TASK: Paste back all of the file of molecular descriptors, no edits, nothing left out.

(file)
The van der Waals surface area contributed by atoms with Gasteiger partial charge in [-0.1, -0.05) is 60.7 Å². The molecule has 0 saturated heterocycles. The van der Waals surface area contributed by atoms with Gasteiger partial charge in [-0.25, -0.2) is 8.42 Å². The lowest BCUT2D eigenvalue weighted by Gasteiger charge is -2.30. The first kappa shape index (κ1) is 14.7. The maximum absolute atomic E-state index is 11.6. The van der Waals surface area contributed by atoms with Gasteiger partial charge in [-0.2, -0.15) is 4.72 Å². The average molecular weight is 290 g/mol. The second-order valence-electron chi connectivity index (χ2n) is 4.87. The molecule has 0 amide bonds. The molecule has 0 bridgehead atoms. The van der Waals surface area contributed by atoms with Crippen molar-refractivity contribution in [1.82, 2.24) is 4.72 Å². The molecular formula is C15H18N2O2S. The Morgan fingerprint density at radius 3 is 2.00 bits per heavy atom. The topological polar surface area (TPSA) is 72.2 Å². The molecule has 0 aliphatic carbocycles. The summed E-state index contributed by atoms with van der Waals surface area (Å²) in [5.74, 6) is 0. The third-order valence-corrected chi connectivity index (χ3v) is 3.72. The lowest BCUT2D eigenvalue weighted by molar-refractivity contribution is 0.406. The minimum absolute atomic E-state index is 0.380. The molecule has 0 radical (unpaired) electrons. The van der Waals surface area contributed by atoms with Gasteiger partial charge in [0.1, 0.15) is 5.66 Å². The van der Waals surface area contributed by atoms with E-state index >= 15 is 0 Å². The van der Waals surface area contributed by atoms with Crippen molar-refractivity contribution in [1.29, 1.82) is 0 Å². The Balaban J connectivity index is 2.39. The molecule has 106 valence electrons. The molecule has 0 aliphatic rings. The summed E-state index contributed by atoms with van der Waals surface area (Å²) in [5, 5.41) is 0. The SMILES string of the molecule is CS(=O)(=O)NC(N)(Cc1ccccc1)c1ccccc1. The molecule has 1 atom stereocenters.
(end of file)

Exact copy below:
The van der Waals surface area contributed by atoms with Gasteiger partial charge in [-0.1, -0.05) is 60.7 Å². The molecule has 0 saturated heterocycles. The van der Waals surface area contributed by atoms with Gasteiger partial charge in [-0.25, -0.2) is 8.42 Å². The lowest BCUT2D eigenvalue weighted by Gasteiger charge is -2.30. The first kappa shape index (κ1) is 14.7. The maximum absolute atomic E-state index is 11.6. The van der Waals surface area contributed by atoms with Gasteiger partial charge in [-0.2, -0.15) is 4.72 Å². The average molecular weight is 290 g/mol. The second-order valence-electron chi connectivity index (χ2n) is 4.87. The molecule has 0 amide bonds. The molecule has 0 bridgehead atoms. The van der Waals surface area contributed by atoms with Crippen molar-refractivity contribution in [1.82, 2.24) is 4.72 Å². The molecular formula is C15H18N2O2S. The Morgan fingerprint density at radius 3 is 2.00 bits per heavy atom. The topological polar surface area (TPSA) is 72.2 Å². The molecule has 0 aliphatic carbocycles. The summed E-state index contributed by atoms with van der Waals surface area (Å²) in [5.74, 6) is 0. The third-order valence-corrected chi connectivity index (χ3v) is 3.72. The lowest BCUT2D eigenvalue weighted by molar-refractivity contribution is 0.406. The minimum absolute atomic E-state index is 0.380. The molecule has 0 radical (unpaired) electrons. The van der Waals surface area contributed by atoms with Gasteiger partial charge in [0.1, 0.15) is 5.66 Å². The van der Waals surface area contributed by atoms with E-state index >= 15 is 0 Å². The van der Waals surface area contributed by atoms with Crippen molar-refractivity contribution in [1.29, 1.82) is 0 Å². The Balaban J connectivity index is 2.39. The molecule has 106 valence electrons. The molecule has 0 aliphatic rings. The summed E-state index contributed by atoms with van der Waals surface area (Å²) in [5, 5.41) is 0. The SMILES string of the molecule is CS(=O)(=O)NC(N)(Cc1ccccc1)c1ccccc1. The molecule has 1 atom stereocenters.